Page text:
At the Point, you’re 2,000 feet above the Colorado River. A spectacular panorama of sandstone cliffs, canyons, buttes and pinnacles unfolds before your eyes. You can see below to Shafer Trail, where Thelma and Louise drove off the cliff. A ranger told us he was there during the filming, and saw the director send a second Ford Thunderbird over the cliff because he wasn’t happy with the first take.

Standing in four states at once at Four Corners.

Standing in four states at once at Four Corners.

From Dead Horse Point State Park, we rolled to Canyonlands National Park’s Island in the Sky section. This broad, level mesa is wedged between the Green and Colorado Rivers with vistas that stretch across canyons to the horizon 100 miles away. Some of the overlooks require short hikes but are well worth the time if you want to feel the rugged, “…splendor of the landscape, the perfection of the silence…” as Edward Abbey observed when he visited the island.

There are trails into the canyon and miles of dirt roads that can be explored for a few hours or several days in 4x4s. One, the White Rim Road, is over 100 miles long. Primitive campsites in the canyon require reservations (435-259-7164).

As we descended from the mesa to Moab, the clouds cleared and the pounding heat hit us like a slap across the face. We escaped to the coolness of the La Sal Mountains. This 65-mile loop ride takes you on scenic Route 128, which crawls its way alongside the Colorado River. It’s like motorcycling through the Grand Canyon, and continues another 25 miles or so beyond the La Sal loop turn off.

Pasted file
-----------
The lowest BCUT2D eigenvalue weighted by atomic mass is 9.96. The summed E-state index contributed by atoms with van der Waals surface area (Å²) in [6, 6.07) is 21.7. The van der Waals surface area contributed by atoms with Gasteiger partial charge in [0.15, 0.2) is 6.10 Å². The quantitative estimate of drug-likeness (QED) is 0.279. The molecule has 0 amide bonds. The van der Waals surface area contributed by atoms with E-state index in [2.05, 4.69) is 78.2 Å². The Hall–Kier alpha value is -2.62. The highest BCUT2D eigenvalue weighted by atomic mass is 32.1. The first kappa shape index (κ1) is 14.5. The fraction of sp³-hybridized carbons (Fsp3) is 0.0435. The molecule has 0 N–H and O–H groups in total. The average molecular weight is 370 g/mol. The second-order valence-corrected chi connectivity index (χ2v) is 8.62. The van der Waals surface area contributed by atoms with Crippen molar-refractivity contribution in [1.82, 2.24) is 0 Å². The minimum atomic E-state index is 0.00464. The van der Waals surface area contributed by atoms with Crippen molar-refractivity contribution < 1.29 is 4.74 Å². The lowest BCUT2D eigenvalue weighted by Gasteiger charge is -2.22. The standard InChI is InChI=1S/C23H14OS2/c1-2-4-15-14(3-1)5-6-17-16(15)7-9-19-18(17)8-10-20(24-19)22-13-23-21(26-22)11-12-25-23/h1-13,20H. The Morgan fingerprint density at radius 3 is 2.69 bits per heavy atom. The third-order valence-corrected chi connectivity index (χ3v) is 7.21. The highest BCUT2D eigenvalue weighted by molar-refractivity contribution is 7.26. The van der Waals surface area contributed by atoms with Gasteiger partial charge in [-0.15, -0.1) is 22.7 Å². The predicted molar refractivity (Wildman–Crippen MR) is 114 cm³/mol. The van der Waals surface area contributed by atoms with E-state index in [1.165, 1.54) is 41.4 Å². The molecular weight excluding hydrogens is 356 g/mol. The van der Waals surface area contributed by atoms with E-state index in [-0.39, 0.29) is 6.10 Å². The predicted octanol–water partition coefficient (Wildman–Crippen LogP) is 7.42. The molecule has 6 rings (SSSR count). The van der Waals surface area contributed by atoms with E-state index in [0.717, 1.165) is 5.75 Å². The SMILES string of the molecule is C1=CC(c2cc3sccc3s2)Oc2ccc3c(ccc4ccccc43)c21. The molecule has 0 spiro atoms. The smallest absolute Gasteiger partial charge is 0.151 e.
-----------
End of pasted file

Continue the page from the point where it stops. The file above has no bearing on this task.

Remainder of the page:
A map of the route taken.

A map of the route taken.

The La Sal Mountains is an open range area, and cattle wander wherever they want to, including all over the road. Vinnie, in mechanized cowboy mode, took great glee in rounding them up out of our way. Fortunately for Vinnie, none of the cows protested by ramming him and his iron horse.

The next day we rode north into cooler climes, but I couldn’t help but feel depressed about leaving this firey land. The spectacular beauty of giant monoliths, flaming rock formations, gullies and canyons were forever burned into my mind, and the memories of all the friendly people we met washed over me like a soothing mountain stream. I promised myself I’d return to the desert lands again.

(This article Riding the Desert: Red fire on a rockin’ ride was published in the February 2003 issue of Rider magazine.)